And in the modern period, philosophy has made various attempts to rear its head, particularly as kabbalah had gone into abeyance in the Western non-Chasidic world. Mendelssohn and his circle engaged in it, just as their contemporaries in the German and French Enlightenment brought philosophy out of the middle ages (Kant, Leibniz, Hegel, Rousseau, Diderot, etc). With its association with Haskalah, and Haskalah's association with Reform, it went somewhat more underground for a time, before re-emerging in interwar Europe, when many who were to become the post-WW2 Gedolim, went to Berlin to study philosophy and secular culture (Heschel, Soloveitchik, Hutner, possibly Schneerson). It carried forth to become the underlying rationale for much of modern Orthodoxy. But as Kabbalah returns to Western sensibilities, it too is fading away.

7 comments:

micha said...

How are you defining philosophy such that Qabbalah doesn't qualify? I find this question perplexing, because we all speak about the Rationalists vs the Qabbalists, but it's unclear what issue actually divides the camps.

That said, the biggest determinant of a philosophy is not the answers it provides, but the questions it sets out to address. I think this is why Jews in the post-Kantian era have a different philosophy than did the rishonim. We're interested in answering a different set of questions.

Hashgachah peratis (HP; individualized Providence) today is more about how much effort do I need to / should put in, how to relate to events in my life. It's existential and experiential. To the rishonim, the question was theological, an abstract understanding of how G-d relates to the universe. A large part of the reason why they did not believe in a universal HP, extending even to animals, plants and inanimate objects while most contemporary O Jews do is that in reality we are using the label to mean different things.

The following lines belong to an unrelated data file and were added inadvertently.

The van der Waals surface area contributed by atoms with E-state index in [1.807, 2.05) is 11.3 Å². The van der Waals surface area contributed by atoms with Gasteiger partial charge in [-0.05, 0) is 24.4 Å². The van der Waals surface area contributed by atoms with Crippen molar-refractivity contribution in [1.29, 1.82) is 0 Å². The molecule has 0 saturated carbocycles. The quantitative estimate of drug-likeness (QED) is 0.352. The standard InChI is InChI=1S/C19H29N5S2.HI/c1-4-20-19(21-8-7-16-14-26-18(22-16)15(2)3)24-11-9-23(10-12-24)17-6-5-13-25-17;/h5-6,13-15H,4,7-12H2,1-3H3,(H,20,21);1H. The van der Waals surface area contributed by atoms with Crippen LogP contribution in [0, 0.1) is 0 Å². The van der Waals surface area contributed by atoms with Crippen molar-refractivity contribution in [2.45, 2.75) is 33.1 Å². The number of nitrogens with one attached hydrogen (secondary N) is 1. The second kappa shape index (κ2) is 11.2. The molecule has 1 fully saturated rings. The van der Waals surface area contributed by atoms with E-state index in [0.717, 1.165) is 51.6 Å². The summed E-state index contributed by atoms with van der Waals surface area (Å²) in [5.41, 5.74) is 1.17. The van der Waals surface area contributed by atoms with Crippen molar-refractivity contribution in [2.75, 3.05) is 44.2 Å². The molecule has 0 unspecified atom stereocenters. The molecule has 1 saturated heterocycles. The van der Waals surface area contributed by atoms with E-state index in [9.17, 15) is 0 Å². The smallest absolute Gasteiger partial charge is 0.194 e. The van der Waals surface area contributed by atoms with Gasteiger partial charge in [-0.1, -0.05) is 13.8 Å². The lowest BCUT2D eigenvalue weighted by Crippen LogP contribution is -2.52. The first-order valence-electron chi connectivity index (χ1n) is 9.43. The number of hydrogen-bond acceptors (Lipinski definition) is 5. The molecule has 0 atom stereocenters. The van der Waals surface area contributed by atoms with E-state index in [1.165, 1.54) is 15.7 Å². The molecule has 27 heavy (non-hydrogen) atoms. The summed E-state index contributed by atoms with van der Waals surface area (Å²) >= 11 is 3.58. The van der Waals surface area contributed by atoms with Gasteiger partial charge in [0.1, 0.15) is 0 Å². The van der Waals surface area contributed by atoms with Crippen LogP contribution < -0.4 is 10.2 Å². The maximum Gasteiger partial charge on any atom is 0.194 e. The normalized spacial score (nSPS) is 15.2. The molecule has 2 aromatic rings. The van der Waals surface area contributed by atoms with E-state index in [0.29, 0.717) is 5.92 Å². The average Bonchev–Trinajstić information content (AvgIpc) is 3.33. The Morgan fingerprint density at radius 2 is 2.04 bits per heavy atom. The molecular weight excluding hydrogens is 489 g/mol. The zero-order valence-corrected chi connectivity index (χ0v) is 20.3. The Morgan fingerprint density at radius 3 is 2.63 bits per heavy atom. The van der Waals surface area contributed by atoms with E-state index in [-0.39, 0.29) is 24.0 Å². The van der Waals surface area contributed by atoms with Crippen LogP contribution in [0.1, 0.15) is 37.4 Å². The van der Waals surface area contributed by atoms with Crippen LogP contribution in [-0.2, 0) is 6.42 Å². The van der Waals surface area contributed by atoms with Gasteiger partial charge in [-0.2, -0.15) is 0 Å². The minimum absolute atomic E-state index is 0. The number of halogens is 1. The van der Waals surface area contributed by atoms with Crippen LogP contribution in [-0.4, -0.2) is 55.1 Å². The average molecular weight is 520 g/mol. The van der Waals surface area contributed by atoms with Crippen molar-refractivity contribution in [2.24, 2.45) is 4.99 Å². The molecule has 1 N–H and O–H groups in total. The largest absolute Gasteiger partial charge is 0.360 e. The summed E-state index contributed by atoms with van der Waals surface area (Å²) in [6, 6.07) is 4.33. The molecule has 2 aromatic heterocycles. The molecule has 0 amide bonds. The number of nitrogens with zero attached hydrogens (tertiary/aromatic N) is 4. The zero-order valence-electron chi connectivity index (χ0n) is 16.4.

Different eras have different pressing issues.

-micha

thanbo said...

Regular philosophy exalts reason. Reason is the filter through which we try to understand God and the Universe and each other.

Kabbalah posits continuing revelations, to Rashbi, to the Arizal, to the Besht, to the Tzemach Tzedek, etc., which contribute the premises, structures and modes of thought for understanding God and the Universe.

Recent reading indicates to me that the whole point of most Kabbalah is the structures, not the reasons for the structures. Being able to hold the structures in your head is the point of study (R' Eliahu Klein); only with the Chasidim do we start to get people speculating as to why the structures are the way they are. That's not what I think of as philosophy, because philosophy helps you understand, while Kabbalah for the most part just gives you more to know.